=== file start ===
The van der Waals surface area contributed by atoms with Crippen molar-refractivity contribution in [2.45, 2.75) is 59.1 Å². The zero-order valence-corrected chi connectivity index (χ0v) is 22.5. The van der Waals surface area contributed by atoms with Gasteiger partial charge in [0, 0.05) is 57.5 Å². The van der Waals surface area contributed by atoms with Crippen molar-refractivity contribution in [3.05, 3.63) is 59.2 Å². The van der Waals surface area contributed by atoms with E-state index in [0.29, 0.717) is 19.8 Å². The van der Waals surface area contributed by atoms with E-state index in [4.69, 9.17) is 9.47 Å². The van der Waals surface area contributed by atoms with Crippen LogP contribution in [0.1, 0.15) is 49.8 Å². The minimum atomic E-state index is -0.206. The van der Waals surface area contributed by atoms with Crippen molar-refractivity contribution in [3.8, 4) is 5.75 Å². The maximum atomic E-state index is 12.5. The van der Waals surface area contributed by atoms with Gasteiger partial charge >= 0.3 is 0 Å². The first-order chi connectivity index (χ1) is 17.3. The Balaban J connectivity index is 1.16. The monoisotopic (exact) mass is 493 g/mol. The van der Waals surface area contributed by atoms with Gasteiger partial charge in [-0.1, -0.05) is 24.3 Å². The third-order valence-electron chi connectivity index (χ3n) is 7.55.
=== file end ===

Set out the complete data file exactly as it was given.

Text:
The van der Waals surface area contributed by atoms with Crippen molar-refractivity contribution in [2.45, 2.75) is 59.1 Å². The zero-order valence-corrected chi connectivity index (χ0v) is 22.5. The van der Waals surface area contributed by atoms with Gasteiger partial charge in [0, 0.05) is 57.5 Å². The van der Waals surface area contributed by atoms with Crippen molar-refractivity contribution in [3.05, 3.63) is 59.2 Å². The van der Waals surface area contributed by atoms with E-state index in [0.29, 0.717) is 19.8 Å². The van der Waals surface area contributed by atoms with E-state index in [4.69, 9.17) is 9.47 Å². The van der Waals surface area contributed by atoms with Crippen LogP contribution in [0.1, 0.15) is 49.8 Å². The minimum atomic E-state index is -0.206. The van der Waals surface area contributed by atoms with Crippen molar-refractivity contribution in [3.8, 4) is 5.75 Å². The maximum atomic E-state index is 12.5. The van der Waals surface area contributed by atoms with Gasteiger partial charge >= 0.3 is 0 Å². The first-order chi connectivity index (χ1) is 17.3. The Balaban J connectivity index is 1.16. The monoisotopic (exact) mass is 493 g/mol. The van der Waals surface area contributed by atoms with Gasteiger partial charge in [-0.1, -0.05) is 24.3 Å². The third-order valence-electron chi connectivity index (χ3n) is 7.55.